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Weyerhauser Finds Basic Blocking and Tackling Helps Link Supply and

Demand
How much will customers buy? Try asking them
The News: As reported in the Wall Street Journal, Weyerhauser earlier this year announced a series of
supply chain related strategies and improvements that included plans to present a single face to
customers across formerly different business units, and a leaner, more responsive manufacturing
strategy. (See Weyerhaeuser Restructures to Lower Inventories, Build a More Responsive Supply Chain.)
An outgrowth of these plans, the company is hoping to get a better handle on supply and demand and
smooth out the vicious cycles that have plagued the building products industry. As the Wall Street
Journal reports, Weyerhauser has begun attempting to sell wood products much as retailers such as
Wal-Mart Stores sells consumer goods: Stock inventory based on precise customers forecasts, not
estimates that have often proven wrong.
Now, three supply chain managers roll up data from the companys 43 North American sales regions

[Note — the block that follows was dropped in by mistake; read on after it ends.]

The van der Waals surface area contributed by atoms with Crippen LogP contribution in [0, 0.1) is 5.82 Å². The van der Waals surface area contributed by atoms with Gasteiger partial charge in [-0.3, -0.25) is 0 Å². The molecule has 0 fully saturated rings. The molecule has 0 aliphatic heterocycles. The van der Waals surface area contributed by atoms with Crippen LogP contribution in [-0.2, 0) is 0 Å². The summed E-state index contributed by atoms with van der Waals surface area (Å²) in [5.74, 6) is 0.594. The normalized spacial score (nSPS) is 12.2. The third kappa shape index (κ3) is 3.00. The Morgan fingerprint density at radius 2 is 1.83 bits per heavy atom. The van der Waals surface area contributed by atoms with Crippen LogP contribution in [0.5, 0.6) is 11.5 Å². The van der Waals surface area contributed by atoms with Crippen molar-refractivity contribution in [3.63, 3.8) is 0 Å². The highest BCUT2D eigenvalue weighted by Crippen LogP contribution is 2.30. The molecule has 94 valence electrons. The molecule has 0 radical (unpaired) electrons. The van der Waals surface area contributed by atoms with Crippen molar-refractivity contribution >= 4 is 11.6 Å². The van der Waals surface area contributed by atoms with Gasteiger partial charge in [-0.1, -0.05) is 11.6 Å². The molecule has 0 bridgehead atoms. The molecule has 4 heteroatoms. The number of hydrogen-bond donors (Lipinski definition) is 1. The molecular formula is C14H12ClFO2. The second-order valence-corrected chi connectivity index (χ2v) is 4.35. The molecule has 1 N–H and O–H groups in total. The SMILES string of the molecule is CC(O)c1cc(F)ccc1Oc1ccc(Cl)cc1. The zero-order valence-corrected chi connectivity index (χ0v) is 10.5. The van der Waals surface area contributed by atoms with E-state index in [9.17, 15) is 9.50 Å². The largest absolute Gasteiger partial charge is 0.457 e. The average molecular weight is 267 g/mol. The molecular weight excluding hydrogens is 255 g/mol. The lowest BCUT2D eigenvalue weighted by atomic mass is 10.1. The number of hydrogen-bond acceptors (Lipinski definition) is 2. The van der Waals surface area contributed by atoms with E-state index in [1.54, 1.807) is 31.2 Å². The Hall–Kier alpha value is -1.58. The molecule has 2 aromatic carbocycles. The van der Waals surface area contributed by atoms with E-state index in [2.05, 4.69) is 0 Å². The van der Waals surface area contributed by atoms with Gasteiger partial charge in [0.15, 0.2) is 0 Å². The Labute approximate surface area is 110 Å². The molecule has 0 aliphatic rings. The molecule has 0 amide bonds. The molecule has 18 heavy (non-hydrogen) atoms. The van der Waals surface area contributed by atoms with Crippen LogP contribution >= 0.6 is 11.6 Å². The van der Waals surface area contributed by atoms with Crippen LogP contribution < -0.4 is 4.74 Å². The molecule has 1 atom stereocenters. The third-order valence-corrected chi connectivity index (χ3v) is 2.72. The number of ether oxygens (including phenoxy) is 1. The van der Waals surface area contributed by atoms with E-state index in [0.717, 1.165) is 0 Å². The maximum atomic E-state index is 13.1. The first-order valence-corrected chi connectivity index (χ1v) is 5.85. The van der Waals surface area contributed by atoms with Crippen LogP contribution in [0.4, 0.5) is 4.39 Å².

based on what customers say they plan to order in the next 6 to 24 months. In the past, Weyerhauser
relied almost exclusively on internal forecasts which surprise! often proved highly inaccurate.
The company then drives the data back up its supply chain. Factory managers meet weekly to compare
inventories and production plans with the forecasts and adjust as needed.
Using this approach, for example, Weyerhauser has been able to keep inventories of soft wood lumber
at about one weeks demand, whereas in the past, with the housing slowdown, they likely would have
grown to 2-3 weeks of inventory.

Wholesale Supply Chain: VWR Finds Getting More Demand-Driven and


Changing Its Approach to the Business Can Pay Big Rewards
Company a prime example of the dynamics in the wholesale segment
The News: VWR, a multi-billion dollar wholesaler of scientific products, lab supplies and other products,
is finding promising initial results in its strategy to make the company more demand-driven and
change many of the ways it has operated for decades.
The Impact: There are powerful dynamics occurring right now in the wholesale distribution, with rapid
changes in relationships on both the manufacturing/buy side as well as the customer/sell side. Most
observers believe wholesalers that fail to adapt will struggle to succeed.
The Story: VWR is a $3 billion dollar, global wholesale distributor of scientific and lab equipment,
supplies, chemical and furniture, serving more than 150,000 customers and distributing products from